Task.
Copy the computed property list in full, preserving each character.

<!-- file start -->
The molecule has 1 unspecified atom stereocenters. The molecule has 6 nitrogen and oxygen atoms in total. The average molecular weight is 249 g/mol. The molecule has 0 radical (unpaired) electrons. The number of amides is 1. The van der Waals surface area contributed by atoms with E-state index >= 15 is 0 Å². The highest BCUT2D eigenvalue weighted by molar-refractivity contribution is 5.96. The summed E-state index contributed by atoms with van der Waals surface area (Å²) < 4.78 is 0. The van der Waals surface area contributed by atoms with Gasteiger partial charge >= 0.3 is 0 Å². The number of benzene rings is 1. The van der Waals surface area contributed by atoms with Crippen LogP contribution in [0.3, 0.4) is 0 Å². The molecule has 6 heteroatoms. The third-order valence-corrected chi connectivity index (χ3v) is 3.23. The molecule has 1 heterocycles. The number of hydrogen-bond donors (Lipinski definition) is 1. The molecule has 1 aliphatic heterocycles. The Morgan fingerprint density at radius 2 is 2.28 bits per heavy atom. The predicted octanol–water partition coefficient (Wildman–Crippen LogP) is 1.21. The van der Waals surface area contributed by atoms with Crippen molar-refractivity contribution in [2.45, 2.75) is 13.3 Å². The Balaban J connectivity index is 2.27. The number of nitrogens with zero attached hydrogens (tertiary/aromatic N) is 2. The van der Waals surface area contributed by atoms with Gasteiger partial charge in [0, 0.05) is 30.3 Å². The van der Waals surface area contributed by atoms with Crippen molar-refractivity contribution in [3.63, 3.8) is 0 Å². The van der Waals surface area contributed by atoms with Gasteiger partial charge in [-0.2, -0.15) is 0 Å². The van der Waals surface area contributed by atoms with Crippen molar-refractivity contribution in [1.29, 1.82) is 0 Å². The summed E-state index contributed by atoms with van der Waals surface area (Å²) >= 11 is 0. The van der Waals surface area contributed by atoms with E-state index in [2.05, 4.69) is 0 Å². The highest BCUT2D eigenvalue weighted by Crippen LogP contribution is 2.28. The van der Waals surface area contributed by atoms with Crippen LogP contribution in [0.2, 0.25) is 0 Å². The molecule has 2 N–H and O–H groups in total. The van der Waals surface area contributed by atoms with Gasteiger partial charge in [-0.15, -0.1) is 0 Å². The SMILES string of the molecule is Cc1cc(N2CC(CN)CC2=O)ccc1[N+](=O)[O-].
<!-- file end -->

The molecule has 1 unspecified atom stereocenters. The molecule has 6 nitrogen and oxygen atoms in total. The average molecular weight is 249 g/mol. The molecule has 0 radical (unpaired) electrons. The number of amides is 1. The van der Waals surface area contributed by atoms with E-state index >= 15 is 0 Å². The highest BCUT2D eigenvalue weighted by molar-refractivity contribution is 5.96. The summed E-state index contributed by atoms with van der Waals surface area (Å²) < 4.78 is 0. The van der Waals surface area contributed by atoms with Gasteiger partial charge >= 0.3 is 0 Å². The number of benzene rings is 1. The van der Waals surface area contributed by atoms with Crippen LogP contribution in [0.3, 0.4) is 0 Å². The molecule has 6 heteroatoms. The third-order valence-corrected chi connectivity index (χ3v) is 3.23. The molecule has 1 heterocycles. The number of hydrogen-bond donors (Lipinski definition) is 1. The molecule has 1 aliphatic heterocycles. The Morgan fingerprint density at radius 2 is 2.28 bits per heavy atom. The predicted octanol–water partition coefficient (Wildman–Crippen LogP) is 1.21. The van der Waals surface area contributed by atoms with Crippen molar-refractivity contribution in [2.45, 2.75) is 13.3 Å². The Balaban J connectivity index is 2.27. The number of nitrogens with zero attached hydrogens (tertiary/aromatic N) is 2. The van der Waals surface area contributed by atoms with Gasteiger partial charge in [0, 0.05) is 30.3 Å². The van der Waals surface area contributed by atoms with Crippen molar-refractivity contribution in [3.63, 3.8) is 0 Å². The van der Waals surface area contributed by atoms with Gasteiger partial charge in [-0.2, -0.15) is 0 Å². The van der Waals surface area contributed by atoms with Crippen molar-refractivity contribution in [1.29, 1.82) is 0 Å². The summed E-state index contributed by atoms with van der Waals surface area (Å²) >= 11 is 0. The van der Waals surface area contributed by atoms with E-state index in [2.05, 4.69) is 0 Å². The highest BCUT2D eigenvalue weighted by Crippen LogP contribution is 2.28. The van der Waals surface area contributed by atoms with Crippen LogP contribution in [0.2, 0.25) is 0 Å². The molecule has 2 N–H and O–H groups in total. The van der Waals surface area contributed by atoms with Gasteiger partial charge in [-0.15, -0.1) is 0 Å². The SMILES string of the molecule is Cc1cc(N2CC(CN)CC2=O)ccc1[N+](=O)[O-].